Vladimir Putin, a politician at the height of his powers and now launching his bid for an unprecedented fourth presidential term, met the world media in the Kremlin today. As usual, he came off as poised, magisterial, and even a bit jovial.
In just under four hours Mr. Putin answered scores of questions, some of them quite minute and detailed, about domestic and foreign policy. It’s a familiar format for Russians, who see Putin onstage taking questions twice a year: once in a meet-the-media presser like today, and once in a marathon electronic town hall spectacle in which he interfaces with people around the country.
Though Russians are used to it by now, millions watch both events attentively, especially as he often addresses issues like housing, taxes, public transportation, pensions and other economic data that intimately concerns them.
But analysts say he has yet to answer the key question of this political moment in Russia: What comes after Putin?
Opinion surveys suggest that he will walk to victory in presidential polls slated for March – not much of a cliffhanger, since he faces no serious opponent – and be duly ensconced in the Kremlin for another six-year term.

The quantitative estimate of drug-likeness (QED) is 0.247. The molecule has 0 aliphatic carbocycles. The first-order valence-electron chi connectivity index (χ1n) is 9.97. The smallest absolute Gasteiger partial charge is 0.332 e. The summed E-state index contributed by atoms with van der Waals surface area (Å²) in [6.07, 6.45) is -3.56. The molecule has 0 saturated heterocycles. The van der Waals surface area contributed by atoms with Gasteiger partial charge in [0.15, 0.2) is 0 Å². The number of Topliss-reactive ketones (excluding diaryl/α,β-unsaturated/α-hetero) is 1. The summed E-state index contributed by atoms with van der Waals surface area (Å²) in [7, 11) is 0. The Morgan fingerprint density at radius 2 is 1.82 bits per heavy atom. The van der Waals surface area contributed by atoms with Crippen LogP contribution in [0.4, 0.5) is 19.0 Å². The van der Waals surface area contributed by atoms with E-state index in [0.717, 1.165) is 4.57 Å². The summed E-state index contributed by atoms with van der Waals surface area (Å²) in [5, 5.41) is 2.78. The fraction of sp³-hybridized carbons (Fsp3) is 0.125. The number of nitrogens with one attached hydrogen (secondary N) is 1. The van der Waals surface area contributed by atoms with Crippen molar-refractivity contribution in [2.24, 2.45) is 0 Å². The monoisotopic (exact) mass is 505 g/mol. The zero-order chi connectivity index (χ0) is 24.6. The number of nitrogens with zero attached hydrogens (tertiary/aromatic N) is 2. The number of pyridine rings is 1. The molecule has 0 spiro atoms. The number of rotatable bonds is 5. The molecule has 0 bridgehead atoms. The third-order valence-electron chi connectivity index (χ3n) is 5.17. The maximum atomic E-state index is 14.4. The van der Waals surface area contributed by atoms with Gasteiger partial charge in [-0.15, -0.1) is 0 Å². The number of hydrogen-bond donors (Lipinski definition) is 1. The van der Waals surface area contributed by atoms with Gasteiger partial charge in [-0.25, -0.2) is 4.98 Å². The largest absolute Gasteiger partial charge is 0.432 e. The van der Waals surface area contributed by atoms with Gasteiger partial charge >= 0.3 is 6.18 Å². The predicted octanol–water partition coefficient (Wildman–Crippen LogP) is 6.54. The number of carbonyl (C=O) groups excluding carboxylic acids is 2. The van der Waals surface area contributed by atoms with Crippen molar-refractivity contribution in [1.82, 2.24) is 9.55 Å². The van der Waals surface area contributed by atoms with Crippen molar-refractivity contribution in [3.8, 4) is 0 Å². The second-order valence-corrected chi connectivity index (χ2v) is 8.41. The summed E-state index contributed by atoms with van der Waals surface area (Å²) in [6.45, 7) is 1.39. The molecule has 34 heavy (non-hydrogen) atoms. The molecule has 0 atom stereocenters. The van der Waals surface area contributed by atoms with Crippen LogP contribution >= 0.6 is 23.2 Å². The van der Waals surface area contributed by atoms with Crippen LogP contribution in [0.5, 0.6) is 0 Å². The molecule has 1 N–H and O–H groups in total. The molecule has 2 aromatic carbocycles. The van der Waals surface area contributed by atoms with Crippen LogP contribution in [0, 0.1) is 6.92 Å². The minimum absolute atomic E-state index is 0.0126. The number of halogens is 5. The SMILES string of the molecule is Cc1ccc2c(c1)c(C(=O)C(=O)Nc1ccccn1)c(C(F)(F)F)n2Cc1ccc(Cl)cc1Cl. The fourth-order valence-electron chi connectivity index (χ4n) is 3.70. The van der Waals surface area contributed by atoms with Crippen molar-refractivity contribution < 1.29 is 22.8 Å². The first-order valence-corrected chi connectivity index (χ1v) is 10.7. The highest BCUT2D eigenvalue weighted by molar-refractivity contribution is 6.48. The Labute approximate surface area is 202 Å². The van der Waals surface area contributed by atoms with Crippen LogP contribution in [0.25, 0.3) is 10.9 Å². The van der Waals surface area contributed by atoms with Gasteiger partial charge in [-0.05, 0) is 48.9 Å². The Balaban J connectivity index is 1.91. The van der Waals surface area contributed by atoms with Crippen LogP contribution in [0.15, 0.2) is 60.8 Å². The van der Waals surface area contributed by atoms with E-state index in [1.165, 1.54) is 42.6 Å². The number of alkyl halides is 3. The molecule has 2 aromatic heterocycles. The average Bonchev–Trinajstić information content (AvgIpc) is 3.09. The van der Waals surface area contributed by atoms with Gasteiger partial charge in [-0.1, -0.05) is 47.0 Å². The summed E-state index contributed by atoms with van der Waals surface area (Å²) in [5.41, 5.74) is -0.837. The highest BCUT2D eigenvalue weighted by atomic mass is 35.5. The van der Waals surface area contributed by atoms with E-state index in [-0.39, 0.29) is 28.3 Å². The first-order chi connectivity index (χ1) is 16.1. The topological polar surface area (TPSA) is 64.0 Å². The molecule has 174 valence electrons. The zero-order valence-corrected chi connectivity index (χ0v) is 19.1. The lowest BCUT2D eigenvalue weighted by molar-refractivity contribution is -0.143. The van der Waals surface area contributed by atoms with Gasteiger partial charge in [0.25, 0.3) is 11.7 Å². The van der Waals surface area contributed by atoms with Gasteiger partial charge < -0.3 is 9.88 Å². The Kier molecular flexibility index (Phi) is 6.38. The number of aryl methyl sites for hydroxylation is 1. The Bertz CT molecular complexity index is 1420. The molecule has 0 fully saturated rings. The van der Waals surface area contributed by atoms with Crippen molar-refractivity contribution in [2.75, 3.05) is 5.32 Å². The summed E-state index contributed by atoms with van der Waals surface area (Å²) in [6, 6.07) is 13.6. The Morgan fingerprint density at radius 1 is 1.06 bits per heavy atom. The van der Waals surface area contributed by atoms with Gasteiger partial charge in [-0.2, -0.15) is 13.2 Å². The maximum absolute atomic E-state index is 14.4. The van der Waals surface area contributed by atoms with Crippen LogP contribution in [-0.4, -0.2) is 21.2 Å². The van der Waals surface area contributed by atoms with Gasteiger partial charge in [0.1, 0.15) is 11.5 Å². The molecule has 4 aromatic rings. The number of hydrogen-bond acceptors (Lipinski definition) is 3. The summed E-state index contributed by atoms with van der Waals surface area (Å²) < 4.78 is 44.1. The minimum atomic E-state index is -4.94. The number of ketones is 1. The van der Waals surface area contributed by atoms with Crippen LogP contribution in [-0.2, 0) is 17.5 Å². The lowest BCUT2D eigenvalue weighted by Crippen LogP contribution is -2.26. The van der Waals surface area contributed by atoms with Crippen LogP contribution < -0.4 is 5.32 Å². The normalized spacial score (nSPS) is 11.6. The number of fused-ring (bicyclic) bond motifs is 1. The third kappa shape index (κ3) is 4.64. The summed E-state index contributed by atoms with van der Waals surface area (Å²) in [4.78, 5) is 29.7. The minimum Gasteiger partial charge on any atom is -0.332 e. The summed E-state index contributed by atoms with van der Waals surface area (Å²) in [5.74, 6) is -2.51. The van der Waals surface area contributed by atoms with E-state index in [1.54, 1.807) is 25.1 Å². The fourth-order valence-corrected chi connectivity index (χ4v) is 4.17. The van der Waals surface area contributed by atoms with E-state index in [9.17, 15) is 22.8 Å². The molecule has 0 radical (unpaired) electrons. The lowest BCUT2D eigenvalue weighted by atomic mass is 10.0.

Yet many believe this will be his last turn in this particular role. Russia’s constitution, which he has previously honored – after a fashion – limits a president to two consecutive terms. Yet after nearly 18 years in power, including a four-year hiatus (when he occupied the job of prime minister) while his place-holder Dmitry Medvedev held the office, no obvious successor has been groomed. Nor has any reliable mechanism been established, democratic or otherwise, that would guarantee a stable transition if Putin were to exit the stage.
Though Putin took the opportunity of today’s presser to warn that Russia’s largely sidelined opposition would bring only “chaos” if they came to power, he offered not a single clue about what a Russia after Putin might look like.
“This version of the Russian state is totally centered around Putin, and could not survive without him,” says Boris Kagarlitsky, director of the left-wing Institute of Globalization and Social Movements in Moscow. “Putin stays, not because he wants to but because he cannot be replaced without undermining the system. Nobody wants to see a chaotic transition, but over many years of talking about it they have failed utterly to find a formula for an orderly one.”